Understanding Long-term Remission Off Therapy in Antineutrophil Cytoplasmic Antibody-Associated Vasculitis

Susan L. Hogan, Patrick H. Nachman, Caroline J. Poulton, Yichun Hu, Lauren N. Blazek, Meghan E. Free, J. Charles Jennette, Ronald J. Falk

Research output: Contribution to journalArticlepeer-review

3 Scopus citations

Abstract

Introduction: In antineutrophil cytoplasmic antibody-associated (ANCA) vasculitis, relapse risk and long-term immunosuppressive therapy are problematic. Stopping immunotherapy has not been well described. Methods: The Glomerular Disease Collaborative Network ANCA vasculitis inception cohort was evaluated. Patients who stopped all immunotherapy and those continuously on immunotherapy (≥2 years) were included. Time to first period off therapy was modeled with end-stage kidney disease and death as competing risks to understand influences of stopping therapy. Cause-specific hazard ratios (HRs) with 95% confidence intervals (CI) and P values are reported. Models controlled for age, sex, ANCA specificity, organ involvement, diagnosis era, and treatments (yes/no). Repeated events analysis was used to assess the time-dependent variable of time off treatment on recurrent relapse with HRs, 95% CIs, and P values are reported (same control variables without treatments). Results: In 427 patients, 277 (65%) stopped therapy (median 20 months from initial induction); 14% for ≥2 different periods of time and 23% for periods ≥5 years. In multivariable models of time to discontinuation of treatment, women (HR 1.33; 95% CI 1.04–1.70; P = 0.024) and those treated with pulse methylprednisolone (HR 1.39; 95% CI 1.05–1.84; P = 0.020) were more likely to stop. The time-dependent variable of time off treatment was associated with fewer recurrent relapses (HR 0.51; 95% CI 0.41–0.63; P < 0.001). Conclusions: Stopping immunotherapy was common. Women and those treated with methylprednisolone stop treatment more often, but underlying mechanisms are unknown. Stopping treatment was associated with fewer relapses, suggesting that even without guidelines there may be benefits without an untoward detriment of relapse.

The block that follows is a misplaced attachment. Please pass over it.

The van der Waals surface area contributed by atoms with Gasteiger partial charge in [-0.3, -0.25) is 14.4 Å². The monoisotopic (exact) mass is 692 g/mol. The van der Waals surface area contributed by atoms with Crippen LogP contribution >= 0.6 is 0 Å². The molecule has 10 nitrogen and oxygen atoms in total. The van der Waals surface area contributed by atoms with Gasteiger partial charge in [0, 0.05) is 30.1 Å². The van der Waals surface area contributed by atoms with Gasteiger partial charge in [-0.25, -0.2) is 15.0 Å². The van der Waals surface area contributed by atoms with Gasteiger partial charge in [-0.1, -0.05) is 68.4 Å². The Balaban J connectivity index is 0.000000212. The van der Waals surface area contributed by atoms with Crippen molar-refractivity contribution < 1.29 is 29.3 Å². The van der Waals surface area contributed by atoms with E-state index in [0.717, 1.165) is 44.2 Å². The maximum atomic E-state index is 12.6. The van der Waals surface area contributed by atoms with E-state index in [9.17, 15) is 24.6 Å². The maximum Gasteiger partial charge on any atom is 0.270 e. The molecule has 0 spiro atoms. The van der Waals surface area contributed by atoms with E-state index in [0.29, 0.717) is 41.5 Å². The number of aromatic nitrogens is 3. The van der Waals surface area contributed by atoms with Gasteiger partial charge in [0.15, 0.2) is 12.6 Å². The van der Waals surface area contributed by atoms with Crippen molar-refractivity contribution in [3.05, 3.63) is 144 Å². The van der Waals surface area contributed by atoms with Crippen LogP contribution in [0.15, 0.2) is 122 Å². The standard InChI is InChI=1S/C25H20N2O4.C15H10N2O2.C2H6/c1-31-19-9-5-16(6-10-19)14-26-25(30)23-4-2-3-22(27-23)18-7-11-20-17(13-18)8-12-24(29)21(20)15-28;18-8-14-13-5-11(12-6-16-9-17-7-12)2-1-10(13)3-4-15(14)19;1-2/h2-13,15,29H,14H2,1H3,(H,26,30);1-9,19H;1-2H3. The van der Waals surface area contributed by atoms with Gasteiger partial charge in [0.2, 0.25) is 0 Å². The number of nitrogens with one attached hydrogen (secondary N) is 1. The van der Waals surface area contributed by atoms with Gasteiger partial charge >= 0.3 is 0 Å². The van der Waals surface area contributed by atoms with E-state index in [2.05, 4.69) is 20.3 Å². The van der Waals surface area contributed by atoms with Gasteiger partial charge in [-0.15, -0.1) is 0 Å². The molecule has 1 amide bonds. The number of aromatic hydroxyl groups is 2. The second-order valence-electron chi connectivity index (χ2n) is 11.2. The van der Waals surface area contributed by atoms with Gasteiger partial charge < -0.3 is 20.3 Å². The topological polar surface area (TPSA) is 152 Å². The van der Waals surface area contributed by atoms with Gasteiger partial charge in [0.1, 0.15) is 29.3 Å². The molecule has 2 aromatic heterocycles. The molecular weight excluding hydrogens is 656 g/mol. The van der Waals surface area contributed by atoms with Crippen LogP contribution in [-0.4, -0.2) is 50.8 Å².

Original languageEnglish (US)
Pages (from-to)551-560
Number of pages10
JournalKidney International Reports
Volume4
Issue number4
DOIs
StatePublished - Apr 2019

Bibliographical note

Funding Information:
This work was supported in part by federal grant P01 DK058335, ANCA Glomerulonephritis: from Molecules to Man (Principal Investigator: R.J. Falk) from the National Institutes of Health/National Institute of Diabetes and Digestive and Kidney Diseases.

Publisher Copyright:
© 2019 International Society of Nephrology

Keywords

  • ANCA
  • relapse
  • stopping therapy
  • time off therapy
  • vasculitis

PubMed: MeSH publication types

  • Journal Article

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